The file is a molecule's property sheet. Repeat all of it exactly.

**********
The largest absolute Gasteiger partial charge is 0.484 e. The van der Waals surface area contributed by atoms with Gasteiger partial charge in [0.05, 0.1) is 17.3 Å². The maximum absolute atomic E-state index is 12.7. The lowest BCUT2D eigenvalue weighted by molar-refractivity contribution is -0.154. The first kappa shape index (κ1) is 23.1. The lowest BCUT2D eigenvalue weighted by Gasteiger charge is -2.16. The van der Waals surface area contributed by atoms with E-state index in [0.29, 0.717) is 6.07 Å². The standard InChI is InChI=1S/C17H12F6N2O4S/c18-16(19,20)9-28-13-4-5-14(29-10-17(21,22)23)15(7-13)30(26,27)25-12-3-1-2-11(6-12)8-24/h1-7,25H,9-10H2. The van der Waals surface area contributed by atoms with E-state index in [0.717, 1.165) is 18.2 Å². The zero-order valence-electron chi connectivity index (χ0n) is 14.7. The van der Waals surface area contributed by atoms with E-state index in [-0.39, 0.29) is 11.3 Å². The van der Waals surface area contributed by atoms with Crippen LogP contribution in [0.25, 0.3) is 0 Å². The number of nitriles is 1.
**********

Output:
The largest absolute Gasteiger partial charge is 0.484 e. The van der Waals surface area contributed by atoms with Gasteiger partial charge in [0.05, 0.1) is 17.3 Å². The maximum absolute atomic E-state index is 12.7. The lowest BCUT2D eigenvalue weighted by molar-refractivity contribution is -0.154. The first kappa shape index (κ1) is 23.1. The lowest BCUT2D eigenvalue weighted by Gasteiger charge is -2.16. The van der Waals surface area contributed by atoms with E-state index in [0.29, 0.717) is 6.07 Å². The standard InChI is InChI=1S/C17H12F6N2O4S/c18-16(19,20)9-28-13-4-5-14(29-10-17(21,22)23)15(7-13)30(26,27)25-12-3-1-2-11(6-12)8-24/h1-7,25H,9-10H2. The van der Waals surface area contributed by atoms with E-state index in [0.717, 1.165) is 18.2 Å². The zero-order valence-electron chi connectivity index (χ0n) is 14.7. The van der Waals surface area contributed by atoms with E-state index in [-0.39, 0.29) is 11.3 Å². The van der Waals surface area contributed by atoms with Crippen LogP contribution in [0.25, 0.3) is 0 Å². The number of nitriles is 1.